Paris Airfare : $1,000
We recommend a non-stop flight which leaves late-in-the-day and arrives mid-morning in Paris
If you have the stamina (and patience) for a flight which makes a stop, or two – you could save several hundred dollars
But it is like riding the Chicago “Rapid” Transit System, the more transfers, the more things that can go wrong
If you have a airline or credit card rewards plan, the savings will be more substantial
Lodging: $170 per night
The 4 Hotels (Les Quatre Hôtels)
You can reduce this at any travel site. $170 is actually pretty reasonable for Paris
Maybe you can find someone to share the room and split the cost
We stay at comfortable hotels on the outskirts of Paris (Montmatre, Bercy, Versailles, La Defense and Bagnolet, this year) They are clean, secure and spacious. We have stayed closer to the center of Paris; the accommodations were not as economical, not as spacious and felt impersonal and touristy. To some they might be considered unacceptably rustic and small. (Although we admit – being in central Paris definitely has its advantages)
Another popular option for Lodging is quite affordable:
Air BNB Paris ($48.00 per night for shared room)
In summary, Airfare and Hotels could exceed $2,000, although:
Airfare can be reduced with reward points and alternatives to a non-stop flight and
Hotel costs can be reduced by sharing with a roommate or choosing a cheaper hotel
Passes and Cards:
We strongly recommend that you purchase:
1 – the Paris Museum Pass: for 6 contiguous days of admission to major attractions (and avoid the lines)
(2 day and 4 day passes are also available)
2 – a Vélib’ (Bike-Share) 7 Day Pass for 8 euros (which is such a bargain)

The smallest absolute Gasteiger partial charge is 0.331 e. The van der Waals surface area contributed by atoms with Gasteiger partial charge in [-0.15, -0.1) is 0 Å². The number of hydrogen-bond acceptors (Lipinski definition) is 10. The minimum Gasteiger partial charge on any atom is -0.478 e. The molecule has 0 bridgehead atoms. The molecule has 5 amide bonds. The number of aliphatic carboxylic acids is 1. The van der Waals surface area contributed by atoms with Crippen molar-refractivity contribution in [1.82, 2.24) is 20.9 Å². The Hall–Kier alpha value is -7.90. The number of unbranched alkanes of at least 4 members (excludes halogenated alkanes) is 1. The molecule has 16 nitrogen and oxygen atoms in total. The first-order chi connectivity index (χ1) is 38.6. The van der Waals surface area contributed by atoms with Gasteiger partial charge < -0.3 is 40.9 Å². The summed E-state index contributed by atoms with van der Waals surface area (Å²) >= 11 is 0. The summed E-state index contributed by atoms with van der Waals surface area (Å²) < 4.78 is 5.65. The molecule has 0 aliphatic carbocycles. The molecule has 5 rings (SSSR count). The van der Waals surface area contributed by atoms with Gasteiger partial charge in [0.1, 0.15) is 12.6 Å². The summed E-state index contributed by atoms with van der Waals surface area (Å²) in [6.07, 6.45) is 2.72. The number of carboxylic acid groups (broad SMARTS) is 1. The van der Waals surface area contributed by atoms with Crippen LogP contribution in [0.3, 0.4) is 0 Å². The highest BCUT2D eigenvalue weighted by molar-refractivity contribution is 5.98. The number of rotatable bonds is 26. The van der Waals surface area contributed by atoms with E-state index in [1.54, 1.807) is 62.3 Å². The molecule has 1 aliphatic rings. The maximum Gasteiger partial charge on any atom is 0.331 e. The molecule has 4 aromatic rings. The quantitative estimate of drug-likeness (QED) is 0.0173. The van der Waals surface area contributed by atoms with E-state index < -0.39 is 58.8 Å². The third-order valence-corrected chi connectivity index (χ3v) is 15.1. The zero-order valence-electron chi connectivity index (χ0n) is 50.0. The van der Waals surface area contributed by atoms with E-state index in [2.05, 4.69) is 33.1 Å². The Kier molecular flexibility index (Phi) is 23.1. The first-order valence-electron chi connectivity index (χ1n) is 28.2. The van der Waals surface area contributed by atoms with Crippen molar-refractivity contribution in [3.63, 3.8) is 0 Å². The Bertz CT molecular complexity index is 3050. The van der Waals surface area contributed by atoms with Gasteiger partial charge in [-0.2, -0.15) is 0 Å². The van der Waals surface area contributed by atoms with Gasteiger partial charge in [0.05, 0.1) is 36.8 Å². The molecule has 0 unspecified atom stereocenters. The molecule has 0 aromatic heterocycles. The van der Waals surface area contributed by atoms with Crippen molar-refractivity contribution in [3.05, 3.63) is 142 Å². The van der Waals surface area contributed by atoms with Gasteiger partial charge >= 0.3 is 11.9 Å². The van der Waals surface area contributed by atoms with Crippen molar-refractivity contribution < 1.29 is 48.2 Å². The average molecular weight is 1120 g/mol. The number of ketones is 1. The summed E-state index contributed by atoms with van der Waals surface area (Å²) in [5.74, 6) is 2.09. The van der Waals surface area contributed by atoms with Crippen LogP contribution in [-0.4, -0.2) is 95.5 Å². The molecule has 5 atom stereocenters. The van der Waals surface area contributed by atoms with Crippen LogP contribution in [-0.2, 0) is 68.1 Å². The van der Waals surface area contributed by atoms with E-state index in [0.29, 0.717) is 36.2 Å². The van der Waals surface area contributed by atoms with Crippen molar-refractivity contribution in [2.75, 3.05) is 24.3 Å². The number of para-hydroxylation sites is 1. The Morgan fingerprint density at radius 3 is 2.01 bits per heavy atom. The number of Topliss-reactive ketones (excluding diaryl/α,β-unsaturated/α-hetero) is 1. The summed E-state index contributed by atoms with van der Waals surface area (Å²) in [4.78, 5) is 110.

3 – 10 Metro Carnet [kar-nay] tickets. Other RER tickets will be purchased for travel outside of central Paris and from the airport
You can purchase these at CDG Airport upon your arrival (Vélib’ Pass can be purchased online in advance)
We seldom eat in restaurants during our stay. Instead we search the best boulangerie for the perfect baguette. Neighborhood groceries offer affordable wine and cheese, fruits, pates, etc. We also monitor our list of markets, street food, wine bars and set-price lunch menus
You may arrange an international data or call package with your cell phone carrier
We purchase the most basic (minimum) phone and data (1 month) package
Then we turn-off the phone (and use it solely for googling maps, etc while out on the street)
We turn-it-on for several calls back to the US-of-A
If you don’t disable your phone “mysterious data usage (and roaming) charges” may appear on your next bill
We bring a tablet to utilize free WiFi available at the hotel
You can withdraw Euros from an ATM at the airport in Paris
We recommend that you do this early, before you need it. Put it off, and then it becomes critical.
Your bank may have a relationship with a European bank to minimize withdrawal fees
You can purchase Euros from an agency in the US, though you will probably be floored by their fees.
It may be comforting to have 100 Euros with you, although we found that we don’t need it. It is nice to have some low denomination euros and coins for tipping housekeeping and the subway musicians
And, Notify your credit cards to approve the overseas transactions